Japanese Kobe Steel blames fake data scandal on corporate culture


Kobe Steel has sought to blame at least a decade of data manufacturing at multiple production facilities on a closed corporate culture, excessive profit-seeking, and “lopsided” factory management.

The company’s explanation for the scandal, which affected more than 500 of its customers in Japan and abroad, came from a series of promises of improved internal controls and better automation of the process. quality test. They include the establishment of an internal committee that will oversee “quality governance”.

Although the data tampering issue has not yet been linked to any reports of security issues, in a statement, Kobe apologized for “the enormous amount of trouble we have caused our customers, suppliers. , shareholders and many others “.

The apology came with the results of an internal investigation into the history and extent of an issue primarily involving Kobe selling aluminum, copper and steel products where product specifications had been tampered with so that they appeared to meet to customer requests. The report was commissioned by the Japanese government.

The resultant mea culpa – a 27-page document and presented to Japan’s Commerce Ministry on Friday – emerged a month after the data tampering scandal erupted around the country’s third-largest steelmaker and dealt another blow to Japan’s wider reputation Inc as a model. of quality control.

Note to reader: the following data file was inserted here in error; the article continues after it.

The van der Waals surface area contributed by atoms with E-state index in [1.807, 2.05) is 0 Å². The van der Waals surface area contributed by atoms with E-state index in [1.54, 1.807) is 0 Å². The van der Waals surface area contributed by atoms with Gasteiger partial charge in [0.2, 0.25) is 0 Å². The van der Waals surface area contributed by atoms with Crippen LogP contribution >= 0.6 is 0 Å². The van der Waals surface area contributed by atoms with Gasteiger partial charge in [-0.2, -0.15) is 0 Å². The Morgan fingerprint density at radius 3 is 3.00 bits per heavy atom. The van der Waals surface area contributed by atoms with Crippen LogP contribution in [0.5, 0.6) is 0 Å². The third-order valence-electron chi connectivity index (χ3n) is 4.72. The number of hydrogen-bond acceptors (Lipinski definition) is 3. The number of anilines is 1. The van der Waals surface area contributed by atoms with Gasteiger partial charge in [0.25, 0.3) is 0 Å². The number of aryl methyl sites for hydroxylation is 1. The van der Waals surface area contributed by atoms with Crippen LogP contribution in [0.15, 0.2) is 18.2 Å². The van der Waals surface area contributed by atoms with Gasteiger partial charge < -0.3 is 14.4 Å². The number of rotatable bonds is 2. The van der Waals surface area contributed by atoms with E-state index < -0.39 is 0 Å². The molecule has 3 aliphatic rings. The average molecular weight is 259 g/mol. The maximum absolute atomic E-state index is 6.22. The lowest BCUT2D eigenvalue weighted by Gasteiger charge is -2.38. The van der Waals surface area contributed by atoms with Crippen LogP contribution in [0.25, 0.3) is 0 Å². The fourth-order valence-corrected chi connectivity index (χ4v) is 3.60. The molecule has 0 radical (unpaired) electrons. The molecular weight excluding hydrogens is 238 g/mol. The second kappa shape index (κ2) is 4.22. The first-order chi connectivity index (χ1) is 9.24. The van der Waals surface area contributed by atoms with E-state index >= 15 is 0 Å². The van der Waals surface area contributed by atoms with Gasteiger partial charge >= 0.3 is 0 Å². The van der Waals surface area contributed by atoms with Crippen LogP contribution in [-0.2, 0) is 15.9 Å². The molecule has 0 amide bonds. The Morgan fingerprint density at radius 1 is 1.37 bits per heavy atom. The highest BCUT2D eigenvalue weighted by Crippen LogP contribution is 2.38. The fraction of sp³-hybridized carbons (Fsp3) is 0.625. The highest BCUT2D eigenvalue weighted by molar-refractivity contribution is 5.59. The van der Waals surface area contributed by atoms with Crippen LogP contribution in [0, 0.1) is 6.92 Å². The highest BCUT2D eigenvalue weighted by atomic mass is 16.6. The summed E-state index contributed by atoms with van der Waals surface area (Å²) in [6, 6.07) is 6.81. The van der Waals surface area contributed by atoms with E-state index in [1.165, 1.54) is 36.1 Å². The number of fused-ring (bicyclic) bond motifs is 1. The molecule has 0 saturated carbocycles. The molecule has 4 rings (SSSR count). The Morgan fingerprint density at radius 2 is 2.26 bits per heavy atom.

Although the report details a number of specific issues, analysts said its explanations bear a “striking resemblance” to reports that other Japanese companies have produced following their own scandals. The report stated that the Kobe forgery was carried out “in a harsh management environment,” in which departments were required to meet demanding profit targets: language very similar to that used when Toshiba attempted to explain seven years of fraudulent accounting.

When Kobe, long regarded as a symbol of Japanese-made quality, first revealed the details of its scandal in October, its chairman, Hiroya Kawasaki, said at the time that confidence in the company was ” fallen to zero ”. Pressed to step down on Friday, Kawasaki said a decision on how senior management would take responsibility for the scandal would be made after the results of an ongoing external investigation.


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